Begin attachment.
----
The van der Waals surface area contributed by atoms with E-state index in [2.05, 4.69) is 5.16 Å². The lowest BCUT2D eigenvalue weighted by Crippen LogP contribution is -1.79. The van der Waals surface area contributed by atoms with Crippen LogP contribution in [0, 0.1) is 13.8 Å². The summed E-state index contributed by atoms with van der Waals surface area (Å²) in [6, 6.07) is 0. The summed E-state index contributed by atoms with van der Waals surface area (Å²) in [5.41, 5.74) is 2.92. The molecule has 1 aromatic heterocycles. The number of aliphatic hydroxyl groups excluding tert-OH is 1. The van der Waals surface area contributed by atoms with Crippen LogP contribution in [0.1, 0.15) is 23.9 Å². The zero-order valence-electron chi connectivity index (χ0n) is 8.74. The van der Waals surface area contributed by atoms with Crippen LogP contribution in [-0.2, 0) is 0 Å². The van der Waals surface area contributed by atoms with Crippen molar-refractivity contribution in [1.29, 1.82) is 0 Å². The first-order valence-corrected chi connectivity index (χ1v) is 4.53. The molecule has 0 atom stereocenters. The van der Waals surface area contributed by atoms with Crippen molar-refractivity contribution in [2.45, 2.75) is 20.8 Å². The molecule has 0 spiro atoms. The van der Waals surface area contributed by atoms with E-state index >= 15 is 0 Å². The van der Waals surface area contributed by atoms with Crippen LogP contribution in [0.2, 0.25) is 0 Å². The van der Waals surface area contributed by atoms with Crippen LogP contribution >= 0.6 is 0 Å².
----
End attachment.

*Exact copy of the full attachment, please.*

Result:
The van der Waals surface area contributed by atoms with E-state index in [2.05, 4.69) is 5.16 Å². The lowest BCUT2D eigenvalue weighted by Crippen LogP contribution is -1.79. The van der Waals surface area contributed by atoms with Crippen LogP contribution in [0, 0.1) is 13.8 Å². The summed E-state index contributed by atoms with van der Waals surface area (Å²) in [6, 6.07) is 0. The summed E-state index contributed by atoms with van der Waals surface area (Å²) in [5.41, 5.74) is 2.92. The molecule has 1 aromatic heterocycles. The number of aliphatic hydroxyl groups excluding tert-OH is 1. The van der Waals surface area contributed by atoms with Crippen LogP contribution in [0.1, 0.15) is 23.9 Å². The zero-order valence-electron chi connectivity index (χ0n) is 8.74. The van der Waals surface area contributed by atoms with Crippen LogP contribution in [-0.2, 0) is 0 Å². The van der Waals surface area contributed by atoms with Crippen molar-refractivity contribution in [1.29, 1.82) is 0 Å². The first-order valence-corrected chi connectivity index (χ1v) is 4.53. The molecule has 0 atom stereocenters. The van der Waals surface area contributed by atoms with Crippen molar-refractivity contribution in [2.45, 2.75) is 20.8 Å². The molecule has 0 spiro atoms. The van der Waals surface area contributed by atoms with E-state index >= 15 is 0 Å². The van der Waals surface area contributed by atoms with Crippen LogP contribution in [0.2, 0.25) is 0 Å². The van der Waals surface area contributed by atoms with Crippen LogP contribution >= 0.6 is 0 Å².